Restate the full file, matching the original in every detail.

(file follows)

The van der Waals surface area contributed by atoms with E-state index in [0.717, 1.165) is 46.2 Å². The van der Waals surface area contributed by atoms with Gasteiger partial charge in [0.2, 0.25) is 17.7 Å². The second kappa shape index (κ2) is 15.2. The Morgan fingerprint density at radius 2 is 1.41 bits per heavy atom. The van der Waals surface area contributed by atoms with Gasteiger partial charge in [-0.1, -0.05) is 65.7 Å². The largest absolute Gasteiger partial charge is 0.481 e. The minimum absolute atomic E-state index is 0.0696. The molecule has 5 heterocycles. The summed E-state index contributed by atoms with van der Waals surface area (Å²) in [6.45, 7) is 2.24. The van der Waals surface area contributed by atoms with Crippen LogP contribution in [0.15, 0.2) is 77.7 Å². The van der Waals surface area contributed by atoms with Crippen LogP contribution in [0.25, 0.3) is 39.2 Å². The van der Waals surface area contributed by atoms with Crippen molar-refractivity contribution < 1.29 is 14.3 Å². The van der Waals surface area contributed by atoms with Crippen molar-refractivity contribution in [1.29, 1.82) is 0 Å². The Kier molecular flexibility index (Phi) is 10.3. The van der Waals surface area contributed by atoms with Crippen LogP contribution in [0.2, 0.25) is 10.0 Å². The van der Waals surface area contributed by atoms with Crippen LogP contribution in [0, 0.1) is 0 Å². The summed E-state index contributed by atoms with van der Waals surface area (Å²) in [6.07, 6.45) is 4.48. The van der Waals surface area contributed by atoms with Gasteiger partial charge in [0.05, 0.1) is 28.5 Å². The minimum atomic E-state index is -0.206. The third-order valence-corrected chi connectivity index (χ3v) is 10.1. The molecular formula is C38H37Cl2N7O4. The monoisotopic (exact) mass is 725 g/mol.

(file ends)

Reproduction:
The van der Waals surface area contributed by atoms with E-state index in [0.717, 1.165) is 46.2 Å². The van der Waals surface area contributed by atoms with Gasteiger partial charge in [0.2, 0.25) is 17.7 Å². The second kappa shape index (κ2) is 15.2. The Morgan fingerprint density at radius 2 is 1.41 bits per heavy atom. The van der Waals surface area contributed by atoms with Gasteiger partial charge in [-0.1, -0.05) is 65.7 Å². The largest absolute Gasteiger partial charge is 0.481 e. The minimum absolute atomic E-state index is 0.0696. The molecule has 5 heterocycles. The summed E-state index contributed by atoms with van der Waals surface area (Å²) in [6.45, 7) is 2.24. The van der Waals surface area contributed by atoms with Crippen LogP contribution in [0.15, 0.2) is 77.7 Å². The van der Waals surface area contributed by atoms with Crippen LogP contribution in [0.25, 0.3) is 39.2 Å². The van der Waals surface area contributed by atoms with Crippen molar-refractivity contribution < 1.29 is 14.3 Å². The van der Waals surface area contributed by atoms with Crippen molar-refractivity contribution in [1.29, 1.82) is 0 Å². The Kier molecular flexibility index (Phi) is 10.3. The van der Waals surface area contributed by atoms with Crippen LogP contribution in [0.2, 0.25) is 10.0 Å². The van der Waals surface area contributed by atoms with Crippen LogP contribution in [0, 0.1) is 0 Å². The summed E-state index contributed by atoms with van der Waals surface area (Å²) in [6.07, 6.45) is 4.48. The van der Waals surface area contributed by atoms with Gasteiger partial charge in [0.05, 0.1) is 28.5 Å². The minimum atomic E-state index is -0.206. The third-order valence-corrected chi connectivity index (χ3v) is 10.1. The molecular formula is C38H37Cl2N7O4. The monoisotopic (exact) mass is 725 g/mol.